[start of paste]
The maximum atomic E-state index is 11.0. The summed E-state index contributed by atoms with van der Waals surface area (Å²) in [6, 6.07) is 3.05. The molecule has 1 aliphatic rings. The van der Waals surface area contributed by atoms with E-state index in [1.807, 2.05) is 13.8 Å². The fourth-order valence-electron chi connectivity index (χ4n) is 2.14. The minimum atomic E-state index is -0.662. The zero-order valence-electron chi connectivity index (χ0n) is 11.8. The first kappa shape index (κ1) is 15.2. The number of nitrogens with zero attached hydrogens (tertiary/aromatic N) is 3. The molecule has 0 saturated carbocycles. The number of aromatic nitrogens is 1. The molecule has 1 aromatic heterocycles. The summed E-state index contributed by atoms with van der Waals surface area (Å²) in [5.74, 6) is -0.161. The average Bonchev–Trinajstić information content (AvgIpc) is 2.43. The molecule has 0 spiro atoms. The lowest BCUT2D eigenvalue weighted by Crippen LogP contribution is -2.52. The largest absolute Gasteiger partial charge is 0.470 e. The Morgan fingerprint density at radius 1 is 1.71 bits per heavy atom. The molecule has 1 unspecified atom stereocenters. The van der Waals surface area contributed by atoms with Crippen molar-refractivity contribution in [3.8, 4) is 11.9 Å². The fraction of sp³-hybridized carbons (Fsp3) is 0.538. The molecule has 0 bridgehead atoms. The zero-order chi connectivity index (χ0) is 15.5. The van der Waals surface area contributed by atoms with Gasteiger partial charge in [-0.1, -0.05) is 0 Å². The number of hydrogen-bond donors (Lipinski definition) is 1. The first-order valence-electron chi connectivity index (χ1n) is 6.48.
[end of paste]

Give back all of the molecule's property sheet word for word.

The maximum atomic E-state index is 11.0. The summed E-state index contributed by atoms with van der Waals surface area (Å²) in [6, 6.07) is 3.05. The molecule has 1 aliphatic rings. The van der Waals surface area contributed by atoms with E-state index in [1.807, 2.05) is 13.8 Å². The fourth-order valence-electron chi connectivity index (χ4n) is 2.14. The minimum atomic E-state index is -0.662. The zero-order valence-electron chi connectivity index (χ0n) is 11.8. The first kappa shape index (κ1) is 15.2. The number of nitrogens with zero attached hydrogens (tertiary/aromatic N) is 3. The molecule has 0 saturated carbocycles. The number of aromatic nitrogens is 1. The molecule has 1 aromatic heterocycles. The summed E-state index contributed by atoms with van der Waals surface area (Å²) in [5.74, 6) is -0.161. The average Bonchev–Trinajstić information content (AvgIpc) is 2.43. The molecule has 0 spiro atoms. The lowest BCUT2D eigenvalue weighted by Crippen LogP contribution is -2.52. The largest absolute Gasteiger partial charge is 0.470 e. The Morgan fingerprint density at radius 1 is 1.71 bits per heavy atom. The molecule has 1 unspecified atom stereocenters. The van der Waals surface area contributed by atoms with Crippen molar-refractivity contribution in [3.8, 4) is 11.9 Å². The fraction of sp³-hybridized carbons (Fsp3) is 0.538. The molecule has 0 bridgehead atoms. The zero-order chi connectivity index (χ0) is 15.5. The van der Waals surface area contributed by atoms with Gasteiger partial charge in [-0.1, -0.05) is 0 Å². The number of hydrogen-bond donors (Lipinski definition) is 1. The first-order valence-electron chi connectivity index (χ1n) is 6.48.